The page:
Purpose: To analyze the changes in risk factors, corneal culture results, antibiotic resistance, treatment, and clinical outcomes of patients with keratitis presenting to a major public hospital in Australia over a 5-year period.
Methods: A retrospective audit of all patients who had a corneal scraping between October 1999 and September 2004 at the Princess Alexandra Hospital. Clinical information was gathered from medical records and smear and culture results from the local microbiology database. The trends over time in patient demographics, keratitis risk factors, corneal culture results, antibiotic resistance, treatment, and clinical outcomes were analyzed by using linear regression. By using a moving average, we analyzed differences in the rate of culture of each causative organism for each month of the year with linear regression from the month of highest presentation. The mean of maximum temperatures on the days of presentation between different groups of organisms was compared.
Results: The proportion of patients presenting with keratitis related to contact lens wear increased significantly (12%-29%; P = 0.04) and with keratitis related to ocular surgery decreased significantly (18%-8%; P = 0.009) through the study. Antibiotic resistance of cultured bacteria to cephalothin increased significantly (2%-12%; P = 0.02), whereas resistance to ciprofloxacin and gentamicin remained at a low level throughout the study. There was significant variation in the monthly recovery of Pseudomonas aeruginosa (P = 0.04) and fungi (P = 0.02), which were cultured more frequently in summer months, whereas Streptococcus pneumoniae (P = 0.04) was more common in winter months than in other times of the year. Treatment with fluoroquinolones increased significantly (14%-40%; P = 0.002) through the study, and the rate of good outcomes also increased significantly (42%-72%; P = 0.02).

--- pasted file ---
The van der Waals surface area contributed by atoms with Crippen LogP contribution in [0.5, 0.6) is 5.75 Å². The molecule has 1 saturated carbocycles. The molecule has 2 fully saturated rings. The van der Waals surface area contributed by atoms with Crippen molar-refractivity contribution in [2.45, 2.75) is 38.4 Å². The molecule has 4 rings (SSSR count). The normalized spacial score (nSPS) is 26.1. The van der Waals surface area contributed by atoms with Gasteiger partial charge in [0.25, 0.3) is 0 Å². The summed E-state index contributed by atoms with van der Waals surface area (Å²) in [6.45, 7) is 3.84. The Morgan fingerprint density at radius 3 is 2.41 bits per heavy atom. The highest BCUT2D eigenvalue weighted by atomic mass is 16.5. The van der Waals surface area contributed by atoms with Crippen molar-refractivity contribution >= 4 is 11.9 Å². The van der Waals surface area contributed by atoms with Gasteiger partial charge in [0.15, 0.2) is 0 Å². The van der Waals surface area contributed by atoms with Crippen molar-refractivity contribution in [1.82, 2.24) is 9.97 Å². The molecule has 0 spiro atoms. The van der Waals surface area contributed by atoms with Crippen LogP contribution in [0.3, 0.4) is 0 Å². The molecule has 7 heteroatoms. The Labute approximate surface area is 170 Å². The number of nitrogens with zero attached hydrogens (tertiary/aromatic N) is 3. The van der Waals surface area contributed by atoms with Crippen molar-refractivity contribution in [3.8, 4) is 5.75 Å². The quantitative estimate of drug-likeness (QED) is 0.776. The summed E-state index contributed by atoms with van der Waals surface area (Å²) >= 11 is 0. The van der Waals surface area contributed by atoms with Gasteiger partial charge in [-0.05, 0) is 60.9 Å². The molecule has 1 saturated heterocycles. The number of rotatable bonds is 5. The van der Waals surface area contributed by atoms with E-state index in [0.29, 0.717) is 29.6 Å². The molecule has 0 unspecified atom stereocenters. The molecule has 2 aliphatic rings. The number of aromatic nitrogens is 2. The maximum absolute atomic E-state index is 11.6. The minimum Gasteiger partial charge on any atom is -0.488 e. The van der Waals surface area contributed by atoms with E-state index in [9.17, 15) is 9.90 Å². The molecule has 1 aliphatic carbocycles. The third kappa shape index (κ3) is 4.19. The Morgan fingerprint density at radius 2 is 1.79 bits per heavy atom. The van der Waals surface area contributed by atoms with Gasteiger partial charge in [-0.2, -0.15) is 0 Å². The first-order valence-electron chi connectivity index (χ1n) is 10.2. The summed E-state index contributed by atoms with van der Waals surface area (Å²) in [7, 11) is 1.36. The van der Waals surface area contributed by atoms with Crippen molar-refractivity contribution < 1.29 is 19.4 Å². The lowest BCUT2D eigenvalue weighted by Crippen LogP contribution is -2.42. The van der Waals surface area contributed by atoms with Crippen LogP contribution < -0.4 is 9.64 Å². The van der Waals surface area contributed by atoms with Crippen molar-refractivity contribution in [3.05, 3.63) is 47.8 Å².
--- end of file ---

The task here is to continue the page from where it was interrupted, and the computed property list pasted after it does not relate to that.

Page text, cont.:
Conclusions: In this series, keratitis related to contact lens wear became more frequent, whereas keratitis related to prior ocular surgery became less frequent. Different organism groups showed significant seasonal variations in their presentation, and bacterial resistance to cephalothin increased significantly.
From the *Gold Coast Hospital, Southport, Australia; †Vision CRC, Sydney, Australia; ‡School of Optometry and Vision Science, University of New South Wales, Sydney, Australia; ¶Institute for Eye Research, Sydney, Australia; and §Princess Alexandra Hospital, Brisbane, Australia.
Received for publication March 29, 2007; revision received June 26, 2007; accepted July 8, 2007.
Reprints: Matthew Green, c/o Andrew Apel, Level 2, 113 Wickham Terrace, Brisbane 4000, Australia (e-mail: email@example.com).